Variable length buffer for live looping


#1

Hi, new-ish to SC and struggling to implement a basic variable length sampler/looper. I can allocate a buffer with some maximum length, then record into it with RecordBuf ugen. But when my recorded loop is shorter than the max buffer length, what is the best strategy to constrain the buffer to just the recorded material and ignore/trim the empty space that follows? Can I return the index of the last frame recorded into the buffer, or keep track of clock time at start and end of record (then convert to num of frames)?

Basic example:
I allocate a 30 sec. buffer. User hits REC and records 8 seconds of audio, then hits STOP/LOOP/whatever. How to accurately know the endpoint of recorded audio so I can loop just the 8 seconds, not the whole buffer?

Many thanks in advance,
Johnny


#2

I’m don’t know how to best solve your problem as I have very little insight in how you approached (design-wise) the whole project, but I can point out that other people have tried to do what you are trying to do and they somehow solved the problems they encountered. Here’s something that may be interesting to watch:


#3

Your description is correct. You can use Main.elapsedTime to get the time when you start recording, then again when you stop. Subtract those numbers and now you have the duration of your buffer. If your buffer is N seconds long, create a routine that plays a new Synth, which will last N seconds every N seconds.

Sam


#4

Thanks for the replies on this. After asking the question, I had done what @Sam_Pluta suggested with Main.elapsedTime, though a) it feels clunky to manage precise timing on the language side and b) I would assume that it will always be a little bit off due to latency from sending and receiving messages between client and server. Following Eli’s tutorial I was able to implement the same functionality using the Timer UGen which sends the recorded loop length to my playback buffer over a control bus. Not sure if this really makes a huge difference overall but feels more sound.


#5

Also, a comment/question about the Synchronous Looping tutorial code from above: in the SynthDef args he hard codes the bus indexes and then creates his synth using the predefined values (no need to provide arguments in the Synth creation):

//input synth
SynthDef.new(\input, {
	arg		amp=1, recBus=50, dirBus=60;
	var		in, recSig, dirSig;
        // etc...

//create synth
~in = Synth.new(\input, [], ~inGroup); // works without providing arguments

In my version, I used allocated bus indexes using Bus object, and put them into their own IdentityDictionary to keep them organized. But when I create a Synth without additional arguments (as above), it doesn’t work and buses are not mapped correctly. If I add the arguments in the Synth creation it works:

~abus = ();
~abus.rec = Bus.audio(s, 2);
~abus.dir //......etc.

SynthDef.new(\input, { //input synth
	arg		amp=1, recBus = ~abus.rec, //......etc.

//create synth
~in = Synth.new(\input, [], ~inGroup); // doesn't work..
~in = Synth.new(\input, [\recBus, ~abus.rec], ~inGroup); // this works! 

Is there some logical reason for this? Environment variables can’t be provided for arg values in SynthDefs, or storing the Bus objects in the dictionary is causing a problem?


#6

It doesn’t have to do with storing bus objects in a dictionary. It has to do with the boundary between the server and the language.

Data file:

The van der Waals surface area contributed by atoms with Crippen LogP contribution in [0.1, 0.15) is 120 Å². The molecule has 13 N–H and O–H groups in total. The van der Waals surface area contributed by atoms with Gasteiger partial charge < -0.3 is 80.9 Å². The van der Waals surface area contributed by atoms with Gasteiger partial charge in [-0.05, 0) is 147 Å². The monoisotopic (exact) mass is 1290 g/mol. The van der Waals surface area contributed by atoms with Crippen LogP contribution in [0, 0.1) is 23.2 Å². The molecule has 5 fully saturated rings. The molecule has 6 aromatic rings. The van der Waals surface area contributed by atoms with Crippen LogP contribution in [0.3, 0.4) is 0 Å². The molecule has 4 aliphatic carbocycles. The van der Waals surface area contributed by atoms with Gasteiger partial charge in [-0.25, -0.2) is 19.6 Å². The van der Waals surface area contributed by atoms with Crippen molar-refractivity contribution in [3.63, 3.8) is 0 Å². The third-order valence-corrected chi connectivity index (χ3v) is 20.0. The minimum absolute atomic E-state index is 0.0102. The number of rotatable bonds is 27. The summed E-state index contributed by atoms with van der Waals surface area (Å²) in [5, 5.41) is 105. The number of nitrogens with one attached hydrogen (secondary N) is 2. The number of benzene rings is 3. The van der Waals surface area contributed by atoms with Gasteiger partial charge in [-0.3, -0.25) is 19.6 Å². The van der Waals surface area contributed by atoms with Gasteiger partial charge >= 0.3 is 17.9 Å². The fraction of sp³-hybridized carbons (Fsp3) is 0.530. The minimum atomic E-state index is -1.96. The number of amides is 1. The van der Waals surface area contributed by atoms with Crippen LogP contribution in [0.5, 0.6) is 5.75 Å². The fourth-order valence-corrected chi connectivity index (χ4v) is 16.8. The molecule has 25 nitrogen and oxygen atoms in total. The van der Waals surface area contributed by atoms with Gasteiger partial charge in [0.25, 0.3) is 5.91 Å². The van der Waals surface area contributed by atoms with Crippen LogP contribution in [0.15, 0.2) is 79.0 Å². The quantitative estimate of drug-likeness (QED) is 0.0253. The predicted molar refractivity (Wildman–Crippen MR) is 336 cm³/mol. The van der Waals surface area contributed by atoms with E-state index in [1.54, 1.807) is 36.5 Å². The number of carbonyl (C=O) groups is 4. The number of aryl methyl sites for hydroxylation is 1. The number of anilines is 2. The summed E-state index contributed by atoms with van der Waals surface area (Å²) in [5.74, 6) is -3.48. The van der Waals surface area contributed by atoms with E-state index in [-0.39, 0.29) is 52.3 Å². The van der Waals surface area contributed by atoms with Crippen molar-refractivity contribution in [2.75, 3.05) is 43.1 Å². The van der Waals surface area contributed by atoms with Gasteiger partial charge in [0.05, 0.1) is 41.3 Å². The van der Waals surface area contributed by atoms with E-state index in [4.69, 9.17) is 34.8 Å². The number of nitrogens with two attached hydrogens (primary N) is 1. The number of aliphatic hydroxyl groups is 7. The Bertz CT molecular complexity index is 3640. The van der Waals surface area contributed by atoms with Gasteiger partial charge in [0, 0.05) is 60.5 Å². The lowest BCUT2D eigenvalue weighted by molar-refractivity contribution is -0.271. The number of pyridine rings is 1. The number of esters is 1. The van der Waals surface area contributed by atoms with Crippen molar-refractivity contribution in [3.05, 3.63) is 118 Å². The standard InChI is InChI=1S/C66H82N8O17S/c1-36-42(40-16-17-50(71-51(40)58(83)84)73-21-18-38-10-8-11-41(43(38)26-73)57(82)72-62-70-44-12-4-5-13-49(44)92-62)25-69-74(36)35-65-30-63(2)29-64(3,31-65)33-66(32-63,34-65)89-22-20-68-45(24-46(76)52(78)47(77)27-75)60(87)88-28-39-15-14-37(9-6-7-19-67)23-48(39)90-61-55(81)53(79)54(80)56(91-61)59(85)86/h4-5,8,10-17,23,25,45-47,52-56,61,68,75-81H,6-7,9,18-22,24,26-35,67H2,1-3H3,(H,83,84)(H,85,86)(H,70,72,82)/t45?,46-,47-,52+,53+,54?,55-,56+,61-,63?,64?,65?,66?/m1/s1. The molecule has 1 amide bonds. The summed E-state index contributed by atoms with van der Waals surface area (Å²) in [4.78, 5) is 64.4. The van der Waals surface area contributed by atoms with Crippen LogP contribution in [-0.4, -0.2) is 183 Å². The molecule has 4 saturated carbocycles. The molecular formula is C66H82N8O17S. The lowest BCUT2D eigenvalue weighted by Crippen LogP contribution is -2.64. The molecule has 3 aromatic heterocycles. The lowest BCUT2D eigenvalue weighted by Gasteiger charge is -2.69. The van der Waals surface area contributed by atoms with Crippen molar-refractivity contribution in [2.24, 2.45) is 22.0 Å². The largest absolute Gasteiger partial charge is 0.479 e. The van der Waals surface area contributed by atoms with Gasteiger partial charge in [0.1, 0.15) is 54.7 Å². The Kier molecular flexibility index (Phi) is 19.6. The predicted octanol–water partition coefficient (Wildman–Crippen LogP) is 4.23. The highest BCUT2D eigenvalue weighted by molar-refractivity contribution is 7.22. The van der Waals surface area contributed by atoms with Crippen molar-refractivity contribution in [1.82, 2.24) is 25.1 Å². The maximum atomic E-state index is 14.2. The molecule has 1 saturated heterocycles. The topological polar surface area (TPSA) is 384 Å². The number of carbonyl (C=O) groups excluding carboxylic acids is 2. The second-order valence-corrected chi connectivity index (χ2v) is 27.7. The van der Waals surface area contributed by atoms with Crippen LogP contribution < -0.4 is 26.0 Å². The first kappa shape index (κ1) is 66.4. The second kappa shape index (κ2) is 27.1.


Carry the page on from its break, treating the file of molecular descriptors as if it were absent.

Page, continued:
A SynthDef exists on the server whereas a ~ variable exists in the language. Basically there are two scopes existing in parallel but with a boundary between. Mixing them by referencing a tilde variable in a SynthDef won’t work the way you might expect when just considering the source code but not the execution context.

~in = Synth.new(\input, [\recBus, ~abus.rec], ~inGroup); 

would be the correct and preferred way to proceed. Here you’re passing a value from the language to the server which makes sense.

With

~in = Synth.new(\input, [], ~inGroup);

you’re expecting a variable existing the language context to be referenced by a synth existing in the server context which doesn’t work.

So, additionally I would change

recBus = ~abus.rec

to

recBus = 0

That is the more typical way of specifying a default value for a synthdef argument.


#7

@johnnyvenom as far as I can tell, environment variables cannot be passed as arguments into a SynthDef function, although they can be passed as variables:

(
~a = 5;
SynthDef(\dummy, { arg argument = ~a;
  var variable = ~a;
  argument.poll(label: "argument");
  variable.poll(label: "variable");
}).add;
)

Synth(\dummy)

posts:

argument: 0
variable: 5

This seems to be the result of how the SynthDef class converts function arguments into Synth Controls, getting values from the prototypeFrame method of a FunctionDef. This from the implementation of SynthDef:addControlsFromArgsOfFunc :

...
values = def.prototypeFrame[skipArgs..].extend( names.size );
...

And prototypeFrame doesn’t give you the values of any environment variables you use in arguments:

~a = 5;
~f = { arg environmentVar = ~a, literalArg = 9; [environmentVar, literalArg].postln };
~f.value; // posts [ 5, 9 ]
~f.def.prototypeFrame; // posts [ nil, 9 ]

If you really want to use the value from an environment variable as the default for a SynthDef control you can use a NamedControl like so:

(
~a = 5;
SynthDef(\dummy2, {
  var control = \control.kr(~a);
  control.poll(label: "NamedControl");
}).add;
)

~s = Synth(\dummy2);

// then you can change the value like so:
~s.set(\control, 10);

But it might be better to do what droptableuser suggests because the default value in the SynthDef will not update if you change the value of the environment variable later.


#8

Great - that makes sense of the results I was getting. The buses were sending straight to audio out (bus 0).

Thanks!